Who is winning the Wednesday Night Wars? Part One: TNA
Since Destination: America moved TNA Impact Wrestling from Friday night to Wednesday, that formerly forgotten middle child of the week has become sports entertainment Grand Central. Four programs from separate and distinctly unique promotions air their weekly offerings on the same night.
But who is doing it best? Is there a clear headliner, or do they each satisfy a different need from the pro wrestling fans? Can they offer lessons to one another? Who is doing what right and wrong?
The Daily Jobber decided to break these shows down and compare how they perform, in hope to shed some light on these questions.
Let’s begin with WWE’s longtime rival TNA.
TNA Wednesday Night Impact
9:00pm E/P on Destination America
commentary team: Josh Mathews and The Pope
running time: 120 minutes
first aired: June 2004
- Show opens with contract signing between Heavyweight Champion Kurt Angle and #1 Contender Ethan Carter III. As per agreement, each man will fight a warm-up match against an opponent of the other’s choosing. Tonight, EC3 will fight Lashley.
- Bobby Roode vs Eddie Edwards, winner picks stipulation for match 4 in best of 5 series for tag titles. Edwards wins after Austin Aries interference backfires, Wolves pick Full Metal Mayhem for stipulation.
- Bram vs Joseph Park. Weapons brought in, Park puts up remarkable fight. Bram wins with a spear through a table.
- Dollhouse vs Awesome Kong & Brooke. The babyfaces win, guaranteeing them each a Knockouts title shot.
- Eric Young and Chris Melendez cut promos in the ring.
- Jessie Godderz vs DJ Z. Agressive offense from Godderz dominates and gets easy win. Postmatch bullying, Robbie E returns to save the day.
- Magnus calls out James Storm, who comes out with baby stroller. Magnus attacks Storm, Storm kicks over stroller to reveal a plastic baby doll and makes his escape.
- Ethan Carter III vs Lashley. Chair is brought into play, referees keep getting knocked out until EC3 finally gets the pin after a chair shot and a 1 Percenter.
What the show does well:
- Production quality. The company is well put together, from the top tier talent, the entrance music, the lights, the multi-camera execution, it is all very polished. Knowing that it cannot match the arena-sized venues that sets WWE apart, it makes the most of it’s sound stage at Universal Studios and gives the show the feel of a UFC live event. This is helped along with the six-sided ring, a TNA innovation which makes it unique from every other promotion.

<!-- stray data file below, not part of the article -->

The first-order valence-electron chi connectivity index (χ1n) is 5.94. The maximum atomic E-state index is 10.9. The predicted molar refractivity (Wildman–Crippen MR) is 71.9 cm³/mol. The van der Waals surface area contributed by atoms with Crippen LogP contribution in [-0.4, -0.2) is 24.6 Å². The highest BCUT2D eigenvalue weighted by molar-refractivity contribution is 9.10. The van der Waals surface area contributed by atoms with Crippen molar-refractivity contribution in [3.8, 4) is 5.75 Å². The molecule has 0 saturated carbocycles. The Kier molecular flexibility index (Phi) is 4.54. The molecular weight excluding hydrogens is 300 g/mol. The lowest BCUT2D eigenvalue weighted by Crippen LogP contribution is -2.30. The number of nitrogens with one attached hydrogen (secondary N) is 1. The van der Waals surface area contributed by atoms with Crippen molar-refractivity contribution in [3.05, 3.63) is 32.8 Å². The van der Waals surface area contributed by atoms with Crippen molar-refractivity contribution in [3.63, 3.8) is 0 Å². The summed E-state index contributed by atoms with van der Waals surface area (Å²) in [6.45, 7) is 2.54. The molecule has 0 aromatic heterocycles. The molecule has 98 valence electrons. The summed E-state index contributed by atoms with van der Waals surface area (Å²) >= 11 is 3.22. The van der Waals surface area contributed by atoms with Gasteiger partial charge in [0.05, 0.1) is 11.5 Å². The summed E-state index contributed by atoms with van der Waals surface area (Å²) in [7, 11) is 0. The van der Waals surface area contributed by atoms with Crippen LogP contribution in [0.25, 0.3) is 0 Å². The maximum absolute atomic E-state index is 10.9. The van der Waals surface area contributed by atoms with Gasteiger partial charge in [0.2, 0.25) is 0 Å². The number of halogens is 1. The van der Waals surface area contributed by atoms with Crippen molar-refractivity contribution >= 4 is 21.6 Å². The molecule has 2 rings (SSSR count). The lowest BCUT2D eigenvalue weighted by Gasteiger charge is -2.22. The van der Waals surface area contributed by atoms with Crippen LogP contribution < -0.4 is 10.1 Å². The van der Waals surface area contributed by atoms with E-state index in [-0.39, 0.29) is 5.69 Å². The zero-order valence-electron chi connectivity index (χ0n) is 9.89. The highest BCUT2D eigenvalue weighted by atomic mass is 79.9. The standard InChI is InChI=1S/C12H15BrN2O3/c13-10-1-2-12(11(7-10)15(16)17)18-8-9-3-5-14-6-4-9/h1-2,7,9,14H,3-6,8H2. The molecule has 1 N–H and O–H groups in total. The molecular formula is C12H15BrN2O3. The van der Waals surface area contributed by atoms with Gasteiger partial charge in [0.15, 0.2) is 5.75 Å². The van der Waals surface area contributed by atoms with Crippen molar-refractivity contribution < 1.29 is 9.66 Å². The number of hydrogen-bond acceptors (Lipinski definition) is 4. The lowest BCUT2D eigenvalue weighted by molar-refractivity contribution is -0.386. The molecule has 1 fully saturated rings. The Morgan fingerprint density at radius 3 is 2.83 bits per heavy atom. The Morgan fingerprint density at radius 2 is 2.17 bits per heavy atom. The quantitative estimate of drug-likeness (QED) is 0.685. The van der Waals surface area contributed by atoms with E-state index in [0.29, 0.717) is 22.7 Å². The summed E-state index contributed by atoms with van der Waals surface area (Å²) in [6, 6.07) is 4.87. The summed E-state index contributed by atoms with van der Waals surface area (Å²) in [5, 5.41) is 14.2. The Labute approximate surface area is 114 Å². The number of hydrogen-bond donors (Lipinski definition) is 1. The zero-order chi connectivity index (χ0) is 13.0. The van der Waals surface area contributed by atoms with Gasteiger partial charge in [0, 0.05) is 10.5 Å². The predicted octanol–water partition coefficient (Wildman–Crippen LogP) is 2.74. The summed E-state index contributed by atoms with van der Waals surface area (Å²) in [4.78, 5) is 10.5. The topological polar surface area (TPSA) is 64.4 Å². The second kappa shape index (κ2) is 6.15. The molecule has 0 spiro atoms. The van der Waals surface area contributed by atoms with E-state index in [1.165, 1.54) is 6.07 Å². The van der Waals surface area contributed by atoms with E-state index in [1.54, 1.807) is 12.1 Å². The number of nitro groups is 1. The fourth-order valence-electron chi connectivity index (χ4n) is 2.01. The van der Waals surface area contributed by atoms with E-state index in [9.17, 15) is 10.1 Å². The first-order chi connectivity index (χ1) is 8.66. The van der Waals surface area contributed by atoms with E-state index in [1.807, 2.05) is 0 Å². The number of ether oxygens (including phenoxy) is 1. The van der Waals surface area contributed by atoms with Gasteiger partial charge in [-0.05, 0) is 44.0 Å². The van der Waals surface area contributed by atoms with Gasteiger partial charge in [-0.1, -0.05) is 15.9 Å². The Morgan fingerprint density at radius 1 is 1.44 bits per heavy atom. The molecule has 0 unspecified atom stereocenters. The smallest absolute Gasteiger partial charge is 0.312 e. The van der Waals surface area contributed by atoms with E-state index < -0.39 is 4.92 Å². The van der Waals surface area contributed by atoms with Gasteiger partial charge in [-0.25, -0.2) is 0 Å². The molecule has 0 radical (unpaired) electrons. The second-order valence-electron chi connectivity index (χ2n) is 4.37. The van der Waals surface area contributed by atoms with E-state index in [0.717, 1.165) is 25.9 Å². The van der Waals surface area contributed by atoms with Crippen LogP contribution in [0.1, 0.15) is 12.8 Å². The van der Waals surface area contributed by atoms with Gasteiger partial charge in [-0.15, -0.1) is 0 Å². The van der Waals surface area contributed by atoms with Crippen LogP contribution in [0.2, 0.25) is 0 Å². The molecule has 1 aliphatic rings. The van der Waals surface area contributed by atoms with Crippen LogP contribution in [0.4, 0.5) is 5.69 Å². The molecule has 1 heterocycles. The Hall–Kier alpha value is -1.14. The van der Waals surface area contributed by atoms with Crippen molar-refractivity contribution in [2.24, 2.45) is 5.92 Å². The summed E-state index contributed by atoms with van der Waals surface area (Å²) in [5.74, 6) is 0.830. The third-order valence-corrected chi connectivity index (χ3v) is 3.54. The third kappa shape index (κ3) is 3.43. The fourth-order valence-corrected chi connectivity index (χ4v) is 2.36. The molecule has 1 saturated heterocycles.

- Backstage Segments. Capitalizing on the popularity of reality television and attempting to add legitimacy to professional wrestling, TNA’s backstage segments are shot documentary style with lower resolution, hand-held cameras and minimal lighting. This proves an effective way to accomplish plot development, from a wrestler facing a difficult decision or pivotal challenge interrupted and interviewed in a private moment of reflection, to heels caught plotting conspiracy in some dark corner of the building.
- Booking for television, not for Pay-Per-Views. Doing away with multiple large-scale live events throughout the year has meant that there are very few throwaway episodes of the television program. The championship titles are defended almost every other week, which adds to the tension of never knowing when a title change will occur. Not having monthly “big pay days” to book towards and promote means that the focus can be put on making every episode exciting and special in some way, whether it’s “Hardcore War” or “Night of Knockouts” or “May Mayhem”. It gives the audience a reason to want to tune in.
What the show doesn’t do well: